It’s about spiritual health. If I know that the P. Family doesn’t financially support the church, even though they loudly announce that they will “cut their pledge” if they don’t get their way on something, I better understand the P. Family’s spiritual maturity.

It’s about spiritual health. Individuals who give generously to the mission of their congregation (and beyond) are showing with their actions what they say with their mouths: that serving the hungry and homeless is important to them, that educating our children is a priority for them, that growing the church is critical for the sake of the neighborhood, the community, and the Gospel of Jesus Christ.

Do I believe that pastors should ever share that information with others? No.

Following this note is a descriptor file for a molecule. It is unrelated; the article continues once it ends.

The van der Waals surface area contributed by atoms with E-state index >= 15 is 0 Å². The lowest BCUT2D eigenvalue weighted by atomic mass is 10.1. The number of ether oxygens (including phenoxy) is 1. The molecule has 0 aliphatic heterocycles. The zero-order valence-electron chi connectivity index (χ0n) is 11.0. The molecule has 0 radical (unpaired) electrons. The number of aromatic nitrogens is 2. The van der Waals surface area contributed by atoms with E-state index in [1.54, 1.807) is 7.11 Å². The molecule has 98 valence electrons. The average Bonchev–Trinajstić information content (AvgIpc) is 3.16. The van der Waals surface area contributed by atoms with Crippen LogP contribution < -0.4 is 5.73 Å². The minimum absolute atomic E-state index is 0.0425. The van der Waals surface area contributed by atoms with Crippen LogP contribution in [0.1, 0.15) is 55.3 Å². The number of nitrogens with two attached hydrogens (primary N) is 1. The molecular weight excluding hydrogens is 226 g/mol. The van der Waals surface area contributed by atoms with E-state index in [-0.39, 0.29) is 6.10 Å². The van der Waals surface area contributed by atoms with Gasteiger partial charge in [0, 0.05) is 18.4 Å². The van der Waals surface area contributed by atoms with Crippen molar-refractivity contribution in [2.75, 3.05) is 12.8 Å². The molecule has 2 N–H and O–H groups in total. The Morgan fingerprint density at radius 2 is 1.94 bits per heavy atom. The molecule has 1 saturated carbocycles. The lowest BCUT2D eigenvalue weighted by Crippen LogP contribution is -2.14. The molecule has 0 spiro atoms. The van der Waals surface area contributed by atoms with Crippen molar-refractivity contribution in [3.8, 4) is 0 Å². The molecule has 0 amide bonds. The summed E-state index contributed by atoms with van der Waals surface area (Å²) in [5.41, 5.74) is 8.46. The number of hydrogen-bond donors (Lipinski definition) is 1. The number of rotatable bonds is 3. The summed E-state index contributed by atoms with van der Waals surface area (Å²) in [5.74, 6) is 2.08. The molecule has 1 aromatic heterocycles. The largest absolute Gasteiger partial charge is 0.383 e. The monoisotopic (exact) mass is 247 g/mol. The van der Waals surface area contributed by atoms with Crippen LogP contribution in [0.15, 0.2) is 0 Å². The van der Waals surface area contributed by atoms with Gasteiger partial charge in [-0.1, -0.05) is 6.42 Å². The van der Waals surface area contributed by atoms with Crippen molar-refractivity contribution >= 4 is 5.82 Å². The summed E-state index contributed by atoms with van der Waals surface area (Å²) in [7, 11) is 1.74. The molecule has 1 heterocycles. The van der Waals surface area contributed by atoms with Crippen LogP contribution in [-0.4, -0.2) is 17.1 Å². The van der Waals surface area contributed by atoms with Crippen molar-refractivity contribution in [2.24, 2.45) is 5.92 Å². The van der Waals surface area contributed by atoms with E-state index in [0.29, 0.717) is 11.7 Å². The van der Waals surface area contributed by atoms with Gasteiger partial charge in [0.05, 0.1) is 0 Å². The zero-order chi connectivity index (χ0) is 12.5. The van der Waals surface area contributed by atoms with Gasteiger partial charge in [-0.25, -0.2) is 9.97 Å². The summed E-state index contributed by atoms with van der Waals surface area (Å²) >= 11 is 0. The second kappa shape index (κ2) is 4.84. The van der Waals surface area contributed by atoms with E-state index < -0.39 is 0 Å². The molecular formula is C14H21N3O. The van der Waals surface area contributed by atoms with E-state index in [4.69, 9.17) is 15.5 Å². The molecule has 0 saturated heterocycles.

Are all pastors trustworthy to keep this information confidential? No.

And yet, imagine for a moment, if what we contributed for any and all charitable giving was made public? I’m not saying it should be, but if it were, would we feel embarrassed or would we feel grateful that we could make those contributions?

Giving money is one of the essential spiritual disciplines and it makes us feel grateful when done well. It’s not even about amounts. It’s about ability to give. And so we are thankful when we have the ability.

Money Things

My personal and professional life is awash in Money Things.


  • Working on becoming completely debt-free (like one of those annoying people on Instagram #debtfree) My recommendation for coaching/education on this is Bernadette Joy here. She especially works with Women of Color, but she will also work with White Ladies. And Gentlemen.
  • Saving for Summer 2023 Sabbatical.